Tag Archives: horror

#119 – You’re a Nightmare

14 Dec

Last Year at Marienbad

You’re a Nightmare (7/2/93 Peel session)
You’re a Nightmare at Pulpwiki

‘You’re a Nightmare’ is a step back into the Freaks era.

If the early nineties were about sex and suburbia and the mid-80s were about “power, claustrophobia, suffocation and holding hands” then it’s quite clear where ‘You’re a Nightmare’ belongs. A low-key ballad dealing with personal experience expressed as if it were hammer horror, a simple, brooding bassline, lounge-style guitar, the semi-acoustic stripped-down sound of Dogs Are Everywhere (particularly the version on the French DYRTFT? single) – well, that’s enough to start with, surely? The thing that really nails it, though, is Jarvis’s performance. While a little more accomplished than before, his vocal is essentially a last encore for the croon he’d left behind on his move to London.

The odd, very personal-sounding middle eight also bears out this theory – fittingly it seems like a half-remembered dream: “In a hotel bedroom birthdays / Sleep in factory hallways / I remember always.” – without wanting to read too much into it, does this refer to the same doomed relationship of the Freaks era ballads? The Outrage tour and the Wicker factory building where Jarvis lived? Perhaps it’s better not to pry.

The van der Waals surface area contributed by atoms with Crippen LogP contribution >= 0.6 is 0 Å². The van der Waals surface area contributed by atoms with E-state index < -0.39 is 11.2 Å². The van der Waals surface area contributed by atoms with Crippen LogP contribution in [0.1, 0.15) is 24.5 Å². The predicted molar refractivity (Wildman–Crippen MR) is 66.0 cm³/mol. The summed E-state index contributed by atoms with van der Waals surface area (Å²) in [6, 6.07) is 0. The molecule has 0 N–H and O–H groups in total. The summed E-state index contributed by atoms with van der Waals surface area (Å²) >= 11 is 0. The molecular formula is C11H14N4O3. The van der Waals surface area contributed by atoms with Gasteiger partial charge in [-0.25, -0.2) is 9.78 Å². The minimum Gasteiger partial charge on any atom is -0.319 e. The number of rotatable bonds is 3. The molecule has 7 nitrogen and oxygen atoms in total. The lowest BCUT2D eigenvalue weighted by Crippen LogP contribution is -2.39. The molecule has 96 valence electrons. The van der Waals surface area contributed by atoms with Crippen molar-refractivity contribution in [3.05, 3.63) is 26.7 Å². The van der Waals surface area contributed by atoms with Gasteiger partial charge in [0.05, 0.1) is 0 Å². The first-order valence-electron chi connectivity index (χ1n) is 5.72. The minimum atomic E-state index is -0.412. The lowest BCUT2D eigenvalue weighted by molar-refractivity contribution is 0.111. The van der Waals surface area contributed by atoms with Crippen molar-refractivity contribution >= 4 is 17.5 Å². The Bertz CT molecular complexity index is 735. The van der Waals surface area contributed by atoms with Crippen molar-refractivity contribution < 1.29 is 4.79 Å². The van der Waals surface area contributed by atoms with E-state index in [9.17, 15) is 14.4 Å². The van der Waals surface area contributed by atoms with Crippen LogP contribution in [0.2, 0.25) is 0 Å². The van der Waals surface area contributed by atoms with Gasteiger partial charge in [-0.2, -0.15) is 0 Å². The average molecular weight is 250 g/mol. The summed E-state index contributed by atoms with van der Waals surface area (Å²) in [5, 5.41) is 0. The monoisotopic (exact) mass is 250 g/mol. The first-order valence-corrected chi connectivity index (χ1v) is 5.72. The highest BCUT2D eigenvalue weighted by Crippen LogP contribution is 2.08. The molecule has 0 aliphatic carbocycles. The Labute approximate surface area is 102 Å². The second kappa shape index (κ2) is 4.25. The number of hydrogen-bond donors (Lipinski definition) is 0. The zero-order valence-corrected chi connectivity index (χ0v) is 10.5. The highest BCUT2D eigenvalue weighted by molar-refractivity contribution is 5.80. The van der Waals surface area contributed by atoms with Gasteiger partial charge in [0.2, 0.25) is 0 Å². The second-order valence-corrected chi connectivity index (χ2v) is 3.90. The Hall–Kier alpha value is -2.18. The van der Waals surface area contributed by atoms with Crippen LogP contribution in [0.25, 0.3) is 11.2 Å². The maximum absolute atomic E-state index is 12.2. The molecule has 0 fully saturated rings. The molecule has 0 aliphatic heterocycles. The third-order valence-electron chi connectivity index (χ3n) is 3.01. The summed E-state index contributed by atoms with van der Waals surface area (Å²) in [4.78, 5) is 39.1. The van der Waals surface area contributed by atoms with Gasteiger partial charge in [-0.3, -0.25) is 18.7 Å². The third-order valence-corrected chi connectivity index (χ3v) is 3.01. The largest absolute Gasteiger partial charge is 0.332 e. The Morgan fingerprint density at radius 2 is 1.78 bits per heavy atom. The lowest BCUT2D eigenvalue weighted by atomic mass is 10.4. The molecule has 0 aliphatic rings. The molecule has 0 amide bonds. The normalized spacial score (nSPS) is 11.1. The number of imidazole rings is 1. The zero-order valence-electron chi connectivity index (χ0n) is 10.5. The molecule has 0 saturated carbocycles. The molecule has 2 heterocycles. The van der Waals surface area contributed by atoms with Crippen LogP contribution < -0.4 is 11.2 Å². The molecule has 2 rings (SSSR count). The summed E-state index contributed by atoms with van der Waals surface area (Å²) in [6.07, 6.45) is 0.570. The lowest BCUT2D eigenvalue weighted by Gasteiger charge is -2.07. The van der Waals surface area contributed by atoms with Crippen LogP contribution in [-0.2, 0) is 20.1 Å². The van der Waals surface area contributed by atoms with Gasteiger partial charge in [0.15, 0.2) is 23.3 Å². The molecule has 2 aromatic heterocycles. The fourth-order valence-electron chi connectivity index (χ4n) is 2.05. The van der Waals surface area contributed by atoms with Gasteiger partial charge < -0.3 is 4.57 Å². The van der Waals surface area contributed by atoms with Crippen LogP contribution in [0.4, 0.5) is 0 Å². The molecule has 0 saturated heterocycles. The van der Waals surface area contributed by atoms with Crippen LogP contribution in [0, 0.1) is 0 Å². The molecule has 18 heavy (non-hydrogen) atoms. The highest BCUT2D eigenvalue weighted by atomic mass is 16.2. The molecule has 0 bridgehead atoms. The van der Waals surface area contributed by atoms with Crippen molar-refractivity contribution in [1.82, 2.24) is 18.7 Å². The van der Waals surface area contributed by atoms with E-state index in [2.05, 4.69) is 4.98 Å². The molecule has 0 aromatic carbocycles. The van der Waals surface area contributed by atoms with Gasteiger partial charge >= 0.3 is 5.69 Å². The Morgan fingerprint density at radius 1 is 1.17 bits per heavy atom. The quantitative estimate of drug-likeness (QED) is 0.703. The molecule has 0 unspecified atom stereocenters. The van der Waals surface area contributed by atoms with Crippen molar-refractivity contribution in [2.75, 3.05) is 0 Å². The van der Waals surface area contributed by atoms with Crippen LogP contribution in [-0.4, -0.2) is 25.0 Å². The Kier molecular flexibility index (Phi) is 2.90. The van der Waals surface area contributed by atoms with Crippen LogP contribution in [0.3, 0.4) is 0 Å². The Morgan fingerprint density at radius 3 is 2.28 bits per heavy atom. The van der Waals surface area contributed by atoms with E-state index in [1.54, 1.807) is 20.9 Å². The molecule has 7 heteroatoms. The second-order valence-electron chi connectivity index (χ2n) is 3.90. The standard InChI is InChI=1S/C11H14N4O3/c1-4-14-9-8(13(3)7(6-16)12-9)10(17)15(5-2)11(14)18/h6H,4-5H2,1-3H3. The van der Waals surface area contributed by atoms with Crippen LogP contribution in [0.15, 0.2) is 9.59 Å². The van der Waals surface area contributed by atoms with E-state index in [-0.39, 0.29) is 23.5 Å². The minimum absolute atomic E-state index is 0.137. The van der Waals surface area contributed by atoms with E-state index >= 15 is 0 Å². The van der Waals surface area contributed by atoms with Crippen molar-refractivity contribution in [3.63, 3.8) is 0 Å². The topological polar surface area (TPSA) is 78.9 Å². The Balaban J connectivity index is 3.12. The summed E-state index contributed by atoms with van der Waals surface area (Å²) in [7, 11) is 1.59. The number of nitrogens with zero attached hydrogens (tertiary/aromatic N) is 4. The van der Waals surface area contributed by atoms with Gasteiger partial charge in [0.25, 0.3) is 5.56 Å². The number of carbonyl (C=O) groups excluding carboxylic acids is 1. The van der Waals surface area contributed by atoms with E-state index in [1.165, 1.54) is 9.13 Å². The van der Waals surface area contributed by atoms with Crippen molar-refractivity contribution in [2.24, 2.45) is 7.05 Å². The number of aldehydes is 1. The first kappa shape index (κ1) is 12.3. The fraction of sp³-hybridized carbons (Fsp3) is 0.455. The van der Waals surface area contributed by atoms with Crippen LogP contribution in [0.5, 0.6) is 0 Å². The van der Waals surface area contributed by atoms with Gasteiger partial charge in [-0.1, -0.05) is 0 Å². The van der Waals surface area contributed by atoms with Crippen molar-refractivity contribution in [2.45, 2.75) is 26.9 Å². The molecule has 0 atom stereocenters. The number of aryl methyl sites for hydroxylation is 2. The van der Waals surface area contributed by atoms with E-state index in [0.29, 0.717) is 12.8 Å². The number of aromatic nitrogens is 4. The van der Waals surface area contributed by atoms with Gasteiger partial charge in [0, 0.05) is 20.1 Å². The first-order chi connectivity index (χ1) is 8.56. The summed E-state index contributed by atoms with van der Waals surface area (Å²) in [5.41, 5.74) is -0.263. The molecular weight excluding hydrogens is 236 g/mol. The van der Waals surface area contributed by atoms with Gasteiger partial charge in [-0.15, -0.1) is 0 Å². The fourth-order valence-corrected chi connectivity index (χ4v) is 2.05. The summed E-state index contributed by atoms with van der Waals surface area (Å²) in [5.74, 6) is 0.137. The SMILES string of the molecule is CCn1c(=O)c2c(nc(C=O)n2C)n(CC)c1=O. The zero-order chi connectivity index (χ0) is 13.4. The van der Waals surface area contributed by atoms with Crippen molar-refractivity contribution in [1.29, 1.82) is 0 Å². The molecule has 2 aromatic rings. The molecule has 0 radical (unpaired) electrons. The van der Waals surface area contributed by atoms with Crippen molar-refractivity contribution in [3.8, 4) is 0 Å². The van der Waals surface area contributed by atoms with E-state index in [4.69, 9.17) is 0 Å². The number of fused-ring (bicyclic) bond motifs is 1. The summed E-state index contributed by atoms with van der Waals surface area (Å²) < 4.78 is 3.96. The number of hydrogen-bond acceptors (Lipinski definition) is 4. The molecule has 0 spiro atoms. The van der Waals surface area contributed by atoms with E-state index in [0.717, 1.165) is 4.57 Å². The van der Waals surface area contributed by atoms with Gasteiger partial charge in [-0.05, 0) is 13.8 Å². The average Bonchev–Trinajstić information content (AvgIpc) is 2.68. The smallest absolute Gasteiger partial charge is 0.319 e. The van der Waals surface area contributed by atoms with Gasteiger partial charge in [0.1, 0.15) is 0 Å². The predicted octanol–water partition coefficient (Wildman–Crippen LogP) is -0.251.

‘You’re a Nightmare’ is a step forward into the mid 90s.

Perhaps you need to face up to your ghosts in order to move on. The lyrics of You’re a Nightmare may have that horror feel of the 80s, but the open-eyed vindictiveness recalls the character assassination of ‘I Spy’. The subversion of the ‘with you in dreams’ trope, the simple rhyming scheme, it all seems designed to be accessible to a wider audience – which is, of course, where we’ll soon be moving. At a stretch, there’s something fundamentally poppy about the song too – it achieves its goals in a much more straightforward fashion, the chorus is moreorless singable, and Candida’s keyboards are cut down to more easily digestible illustrative warbles.

The one place ‘You’re a Nightmare’ doesn’t sound at home is in the jams and production-driven atmospherics of the early 90s.

Pulp had an odd relationship with John Peel. Schoolboy Pulp were invited in for the session that kickstarted their career and kept Jarvis out of university for most of the 80s, then Peel managed to forget about them for the next eleven years. When Jarvis and Steve were invited to his house to play tracks from the then-new Different Class in 1995, John expressed his surprise and regret about this, saying that he would’ve invited them on if anyone had reminded him. To be fair I can’t think of anyone with a greater workload, but it’s still a shame that we don’t have a session from the Freaks or Separations eras with a professional BBC producer in charge. Maybe You’re a Nightmare is the best possible demonstration of what this would sound like – that is, very good, but still not up to the standard of ’93 and ’94 – a tough standard to judge it by, but contextually the only one possible.